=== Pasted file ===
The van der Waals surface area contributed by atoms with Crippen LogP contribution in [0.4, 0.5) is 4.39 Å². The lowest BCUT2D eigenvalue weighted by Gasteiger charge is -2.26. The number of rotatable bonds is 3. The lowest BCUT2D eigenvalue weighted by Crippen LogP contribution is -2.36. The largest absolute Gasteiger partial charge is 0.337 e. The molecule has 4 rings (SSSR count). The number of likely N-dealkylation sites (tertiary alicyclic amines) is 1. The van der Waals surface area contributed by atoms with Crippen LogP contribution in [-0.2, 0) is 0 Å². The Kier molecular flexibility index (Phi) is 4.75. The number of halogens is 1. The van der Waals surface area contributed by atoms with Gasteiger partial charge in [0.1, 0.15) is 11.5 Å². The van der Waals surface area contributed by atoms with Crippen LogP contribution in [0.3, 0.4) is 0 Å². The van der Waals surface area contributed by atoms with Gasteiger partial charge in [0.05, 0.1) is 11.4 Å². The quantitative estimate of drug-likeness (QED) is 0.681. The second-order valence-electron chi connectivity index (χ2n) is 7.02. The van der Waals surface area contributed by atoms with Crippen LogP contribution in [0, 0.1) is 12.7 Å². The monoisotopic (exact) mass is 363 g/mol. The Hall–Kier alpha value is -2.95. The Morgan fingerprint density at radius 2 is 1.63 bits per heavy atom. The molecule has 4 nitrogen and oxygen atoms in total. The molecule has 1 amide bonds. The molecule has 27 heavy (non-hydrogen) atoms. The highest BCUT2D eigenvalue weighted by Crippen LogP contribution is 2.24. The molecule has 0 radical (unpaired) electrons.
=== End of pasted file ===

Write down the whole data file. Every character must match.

The van der Waals surface area contributed by atoms with Crippen LogP contribution in [0.4, 0.5) is 4.39 Å². The lowest BCUT2D eigenvalue weighted by Gasteiger charge is -2.26. The number of rotatable bonds is 3. The lowest BCUT2D eigenvalue weighted by Crippen LogP contribution is -2.36. The largest absolute Gasteiger partial charge is 0.337 e. The molecule has 4 rings (SSSR count). The number of likely N-dealkylation sites (tertiary alicyclic amines) is 1. The van der Waals surface area contributed by atoms with Crippen LogP contribution in [-0.2, 0) is 0 Å². The Kier molecular flexibility index (Phi) is 4.75. The number of halogens is 1. The van der Waals surface area contributed by atoms with Gasteiger partial charge in [0.1, 0.15) is 11.5 Å². The van der Waals surface area contributed by atoms with Crippen LogP contribution in [0.3, 0.4) is 0 Å². The van der Waals surface area contributed by atoms with Gasteiger partial charge in [0.05, 0.1) is 11.4 Å². The quantitative estimate of drug-likeness (QED) is 0.681. The second-order valence-electron chi connectivity index (χ2n) is 7.02. The van der Waals surface area contributed by atoms with Crippen LogP contribution in [0, 0.1) is 12.7 Å². The monoisotopic (exact) mass is 363 g/mol. The Hall–Kier alpha value is -2.95. The Morgan fingerprint density at radius 2 is 1.63 bits per heavy atom. The molecule has 4 nitrogen and oxygen atoms in total. The molecule has 1 amide bonds. The molecule has 27 heavy (non-hydrogen) atoms. The highest BCUT2D eigenvalue weighted by Crippen LogP contribution is 2.24. The molecule has 0 radical (unpaired) electrons.